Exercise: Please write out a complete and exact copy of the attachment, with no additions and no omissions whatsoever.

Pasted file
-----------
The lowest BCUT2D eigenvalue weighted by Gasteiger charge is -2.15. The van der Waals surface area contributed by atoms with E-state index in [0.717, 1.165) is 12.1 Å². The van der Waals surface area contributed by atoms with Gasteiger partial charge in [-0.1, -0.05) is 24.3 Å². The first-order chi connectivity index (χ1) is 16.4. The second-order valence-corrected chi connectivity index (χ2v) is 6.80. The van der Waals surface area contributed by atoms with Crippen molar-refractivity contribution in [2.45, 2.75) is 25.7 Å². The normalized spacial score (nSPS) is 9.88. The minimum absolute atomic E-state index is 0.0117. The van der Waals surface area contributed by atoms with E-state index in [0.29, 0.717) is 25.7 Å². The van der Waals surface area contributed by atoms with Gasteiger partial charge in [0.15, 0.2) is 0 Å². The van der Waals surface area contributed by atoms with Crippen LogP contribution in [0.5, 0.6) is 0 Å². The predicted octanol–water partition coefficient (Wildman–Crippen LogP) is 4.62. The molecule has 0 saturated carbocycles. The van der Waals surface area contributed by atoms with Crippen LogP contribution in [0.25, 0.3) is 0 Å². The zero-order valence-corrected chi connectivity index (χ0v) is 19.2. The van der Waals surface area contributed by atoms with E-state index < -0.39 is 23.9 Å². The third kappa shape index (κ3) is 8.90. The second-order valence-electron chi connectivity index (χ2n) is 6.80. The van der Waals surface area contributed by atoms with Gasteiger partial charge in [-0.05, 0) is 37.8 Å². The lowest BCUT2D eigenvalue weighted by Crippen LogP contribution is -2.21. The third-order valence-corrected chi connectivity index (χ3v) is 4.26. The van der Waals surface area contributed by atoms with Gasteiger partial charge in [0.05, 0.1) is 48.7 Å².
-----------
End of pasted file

The lowest BCUT2D eigenvalue weighted by Gasteiger charge is -2.15. The van der Waals surface area contributed by atoms with E-state index in [0.717, 1.165) is 12.1 Å². The van der Waals surface area contributed by atoms with Gasteiger partial charge in [-0.1, -0.05) is 24.3 Å². The first-order chi connectivity index (χ1) is 16.4. The second-order valence-corrected chi connectivity index (χ2v) is 6.80. The van der Waals surface area contributed by atoms with Crippen molar-refractivity contribution in [2.45, 2.75) is 25.7 Å². The normalized spacial score (nSPS) is 9.88. The minimum absolute atomic E-state index is 0.0117. The van der Waals surface area contributed by atoms with E-state index in [0.29, 0.717) is 25.7 Å². The van der Waals surface area contributed by atoms with Gasteiger partial charge in [0.15, 0.2) is 0 Å². The van der Waals surface area contributed by atoms with Crippen LogP contribution in [0.5, 0.6) is 0 Å². The predicted octanol–water partition coefficient (Wildman–Crippen LogP) is 4.62. The molecule has 0 saturated carbocycles. The van der Waals surface area contributed by atoms with Crippen LogP contribution in [0.25, 0.3) is 0 Å². The zero-order valence-corrected chi connectivity index (χ0v) is 19.2. The van der Waals surface area contributed by atoms with E-state index < -0.39 is 23.9 Å². The third kappa shape index (κ3) is 8.90. The second-order valence-electron chi connectivity index (χ2n) is 6.80. The van der Waals surface area contributed by atoms with Gasteiger partial charge in [-0.05, 0) is 37.8 Å². The lowest BCUT2D eigenvalue weighted by Crippen LogP contribution is -2.21. The third-order valence-corrected chi connectivity index (χ3v) is 4.26. The van der Waals surface area contributed by atoms with Gasteiger partial charge in [0.05, 0.1) is 48.7 Å².